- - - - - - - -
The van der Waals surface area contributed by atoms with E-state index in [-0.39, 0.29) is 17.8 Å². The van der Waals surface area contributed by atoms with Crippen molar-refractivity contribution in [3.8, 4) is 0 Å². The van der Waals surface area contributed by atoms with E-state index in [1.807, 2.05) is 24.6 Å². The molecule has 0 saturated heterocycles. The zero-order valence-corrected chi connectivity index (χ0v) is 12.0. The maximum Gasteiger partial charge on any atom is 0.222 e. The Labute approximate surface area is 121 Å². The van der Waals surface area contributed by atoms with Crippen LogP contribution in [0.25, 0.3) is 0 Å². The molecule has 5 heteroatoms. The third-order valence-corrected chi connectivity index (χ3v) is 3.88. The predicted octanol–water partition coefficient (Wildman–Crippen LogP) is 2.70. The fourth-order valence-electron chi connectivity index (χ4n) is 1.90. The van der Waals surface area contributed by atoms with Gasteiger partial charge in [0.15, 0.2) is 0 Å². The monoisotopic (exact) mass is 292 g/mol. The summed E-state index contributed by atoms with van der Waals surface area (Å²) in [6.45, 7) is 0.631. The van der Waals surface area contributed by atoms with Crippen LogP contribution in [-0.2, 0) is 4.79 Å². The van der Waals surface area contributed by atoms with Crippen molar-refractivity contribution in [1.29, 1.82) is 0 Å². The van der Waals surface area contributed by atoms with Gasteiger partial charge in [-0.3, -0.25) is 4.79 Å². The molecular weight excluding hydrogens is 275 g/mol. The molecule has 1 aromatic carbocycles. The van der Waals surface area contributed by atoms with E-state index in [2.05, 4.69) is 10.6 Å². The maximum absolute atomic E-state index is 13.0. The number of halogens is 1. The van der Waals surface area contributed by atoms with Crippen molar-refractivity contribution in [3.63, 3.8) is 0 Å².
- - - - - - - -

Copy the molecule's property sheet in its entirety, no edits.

The van der Waals surface area contributed by atoms with E-state index in [-0.39, 0.29) is 17.8 Å². The van der Waals surface area contributed by atoms with Crippen molar-refractivity contribution in [3.8, 4) is 0 Å². The van der Waals surface area contributed by atoms with E-state index in [1.807, 2.05) is 24.6 Å². The molecule has 0 saturated heterocycles. The zero-order valence-corrected chi connectivity index (χ0v) is 12.0. The maximum Gasteiger partial charge on any atom is 0.222 e. The Labute approximate surface area is 121 Å². The van der Waals surface area contributed by atoms with Crippen LogP contribution in [0.25, 0.3) is 0 Å². The molecule has 5 heteroatoms. The third-order valence-corrected chi connectivity index (χ3v) is 3.88. The predicted octanol–water partition coefficient (Wildman–Crippen LogP) is 2.70. The fourth-order valence-electron chi connectivity index (χ4n) is 1.90. The van der Waals surface area contributed by atoms with Gasteiger partial charge in [0.15, 0.2) is 0 Å². The monoisotopic (exact) mass is 292 g/mol. The summed E-state index contributed by atoms with van der Waals surface area (Å²) in [6.45, 7) is 0.631. The van der Waals surface area contributed by atoms with Crippen LogP contribution in [-0.2, 0) is 4.79 Å². The van der Waals surface area contributed by atoms with Crippen molar-refractivity contribution in [1.29, 1.82) is 0 Å². The van der Waals surface area contributed by atoms with Gasteiger partial charge in [-0.3, -0.25) is 4.79 Å². The molecular weight excluding hydrogens is 275 g/mol. The molecule has 1 aromatic carbocycles. The van der Waals surface area contributed by atoms with E-state index in [2.05, 4.69) is 10.6 Å². The maximum absolute atomic E-state index is 13.0. The number of halogens is 1. The van der Waals surface area contributed by atoms with Crippen molar-refractivity contribution in [3.63, 3.8) is 0 Å².